Police, intelligence chiefs fired after deadly attack
Bombing, shootout at hotel in Somali capital leaves 23 people dead
MOGADISHU, Somalia — Security forces ended an overnight siege by militants Sunday at a hotel in Somalia’s capital after a bombing and shootout that killed 23 people, and the government fired its police and intelligence chiefs amid the continuing extremist attacks.
The cabinet action followed a recommendation by Security Minister Mohamed Abukar Islow. It came hours after the end of the attack on the Nasa-Hablod Hotel and two weeks after more than 350 people were killed in a massive truck bombing on a busy Mogadishu street in Somalia’s worst-ever attack.
The bloodshed has shaken public confidence in the ability of the military to protect the capital, and many Somalis blame the government for not doing enough.
“We are dying in hundreds now,” said resident Ahmednur Hashi. “Who is going to protect us?”
Al-Shabab, Africa’s deadliest Islamic extremist group, claimed responsibility for the latest attack, which began Saturday afternoon when a truck bomb exploded outside the popular hotel. The blast twisted vehicles and caused massive damage to nearby buildings that were left with only their walls standing.
The militants invaded the hotel and gunfire continued as security forces fought them inside the building. Two more blasts were heard, including one in which an attacker detonated a vest of explosives.
Troops regained control of the hotel after killing three attackers and capturing two others, said Capt. Mohamed Hussein.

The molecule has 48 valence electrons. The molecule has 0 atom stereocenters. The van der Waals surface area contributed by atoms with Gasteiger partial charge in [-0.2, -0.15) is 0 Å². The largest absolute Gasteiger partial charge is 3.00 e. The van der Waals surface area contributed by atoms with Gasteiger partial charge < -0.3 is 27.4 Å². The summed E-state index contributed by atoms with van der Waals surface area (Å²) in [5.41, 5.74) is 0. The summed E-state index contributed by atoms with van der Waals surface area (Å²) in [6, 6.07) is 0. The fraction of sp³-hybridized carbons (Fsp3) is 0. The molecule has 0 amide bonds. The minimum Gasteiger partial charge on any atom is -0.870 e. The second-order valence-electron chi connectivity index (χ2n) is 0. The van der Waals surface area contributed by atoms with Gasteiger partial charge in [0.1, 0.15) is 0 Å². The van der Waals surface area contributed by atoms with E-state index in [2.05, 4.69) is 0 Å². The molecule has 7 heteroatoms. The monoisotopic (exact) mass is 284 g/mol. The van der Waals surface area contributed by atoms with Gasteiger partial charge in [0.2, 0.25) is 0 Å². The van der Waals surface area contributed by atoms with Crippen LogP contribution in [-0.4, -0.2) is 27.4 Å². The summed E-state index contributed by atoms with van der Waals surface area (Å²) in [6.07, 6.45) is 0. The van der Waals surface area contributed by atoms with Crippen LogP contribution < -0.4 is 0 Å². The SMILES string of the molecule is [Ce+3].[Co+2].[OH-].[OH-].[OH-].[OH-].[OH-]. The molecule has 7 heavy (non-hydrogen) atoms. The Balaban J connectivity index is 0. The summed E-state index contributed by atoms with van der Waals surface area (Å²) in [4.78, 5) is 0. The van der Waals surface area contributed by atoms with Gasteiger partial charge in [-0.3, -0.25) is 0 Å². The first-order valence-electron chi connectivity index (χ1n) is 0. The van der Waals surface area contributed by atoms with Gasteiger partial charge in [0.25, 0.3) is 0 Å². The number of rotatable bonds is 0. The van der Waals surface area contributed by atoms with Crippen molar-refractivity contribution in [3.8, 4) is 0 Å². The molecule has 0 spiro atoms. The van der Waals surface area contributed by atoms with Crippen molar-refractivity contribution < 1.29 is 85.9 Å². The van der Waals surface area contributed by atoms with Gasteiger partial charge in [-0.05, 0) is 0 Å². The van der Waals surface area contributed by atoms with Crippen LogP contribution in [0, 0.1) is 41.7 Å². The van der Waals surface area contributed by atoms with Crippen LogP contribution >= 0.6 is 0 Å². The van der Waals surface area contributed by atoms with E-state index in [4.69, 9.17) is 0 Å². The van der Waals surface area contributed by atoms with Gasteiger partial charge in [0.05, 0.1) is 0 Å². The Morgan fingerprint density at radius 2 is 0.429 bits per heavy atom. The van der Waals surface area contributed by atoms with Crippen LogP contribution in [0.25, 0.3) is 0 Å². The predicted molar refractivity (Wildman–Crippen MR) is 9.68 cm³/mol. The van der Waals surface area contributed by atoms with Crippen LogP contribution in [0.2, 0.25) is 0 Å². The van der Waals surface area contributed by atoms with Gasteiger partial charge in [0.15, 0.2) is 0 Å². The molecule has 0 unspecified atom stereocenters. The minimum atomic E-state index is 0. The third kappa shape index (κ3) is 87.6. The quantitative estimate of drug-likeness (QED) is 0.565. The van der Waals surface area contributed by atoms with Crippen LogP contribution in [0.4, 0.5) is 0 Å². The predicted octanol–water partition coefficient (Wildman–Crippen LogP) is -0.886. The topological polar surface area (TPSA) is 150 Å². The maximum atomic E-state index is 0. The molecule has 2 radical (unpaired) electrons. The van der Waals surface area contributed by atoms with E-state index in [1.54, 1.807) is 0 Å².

Salim Aliyow Ibrow, the minister of electricity and water, was rescued from the hotel amid the shooting. Some extremists threw grenades and cut off the building’s electricity as night fell.
Among the dead were a mother and three children, including a baby, all shot in the head, Hussein said. Other victims included a senior police colonel, a former lawmaker and a former government minister.
The truck bomber pretended his vehicle had broken down before he detonated it in front of the hotel’s fortified gate, said police Col. Mohamed Abdullahi.
The U.S. mission in Somalia condemned the attack, saying the U.S. “remains committed to work with our Somali, African Union and international partners to degrade and defeat terrorism as Somalia continues on a path to stability and prosperity for its people.”
Rescue workers stand near the wreckage of vehicles in Mogadishu, Somalia, on Sunday. A truck bomb was detonated Saturday night.